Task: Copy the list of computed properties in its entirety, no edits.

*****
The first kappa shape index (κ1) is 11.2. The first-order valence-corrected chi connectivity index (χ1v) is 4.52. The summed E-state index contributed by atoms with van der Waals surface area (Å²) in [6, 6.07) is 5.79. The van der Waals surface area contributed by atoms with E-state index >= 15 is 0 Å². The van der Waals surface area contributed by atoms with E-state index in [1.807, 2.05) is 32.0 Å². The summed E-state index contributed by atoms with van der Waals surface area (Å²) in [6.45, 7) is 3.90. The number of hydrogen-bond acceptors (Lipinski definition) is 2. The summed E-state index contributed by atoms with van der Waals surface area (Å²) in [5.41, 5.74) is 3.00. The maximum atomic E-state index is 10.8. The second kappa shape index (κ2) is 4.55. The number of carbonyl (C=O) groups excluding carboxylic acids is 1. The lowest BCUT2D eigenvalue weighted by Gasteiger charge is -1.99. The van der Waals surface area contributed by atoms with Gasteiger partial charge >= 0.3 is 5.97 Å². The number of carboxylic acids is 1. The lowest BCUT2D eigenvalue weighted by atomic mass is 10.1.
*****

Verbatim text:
The first kappa shape index (κ1) is 11.2. The first-order valence-corrected chi connectivity index (χ1v) is 4.52. The summed E-state index contributed by atoms with van der Waals surface area (Å²) in [6, 6.07) is 5.79. The van der Waals surface area contributed by atoms with E-state index >= 15 is 0 Å². The van der Waals surface area contributed by atoms with E-state index in [1.807, 2.05) is 32.0 Å². The summed E-state index contributed by atoms with van der Waals surface area (Å²) in [6.45, 7) is 3.90. The number of hydrogen-bond acceptors (Lipinski definition) is 2. The summed E-state index contributed by atoms with van der Waals surface area (Å²) in [5.41, 5.74) is 3.00. The maximum atomic E-state index is 10.8. The second kappa shape index (κ2) is 4.55. The number of carbonyl (C=O) groups excluding carboxylic acids is 1. The lowest BCUT2D eigenvalue weighted by Gasteiger charge is -1.99. The van der Waals surface area contributed by atoms with Gasteiger partial charge >= 0.3 is 5.97 Å². The number of carboxylic acids is 1. The lowest BCUT2D eigenvalue weighted by atomic mass is 10.1.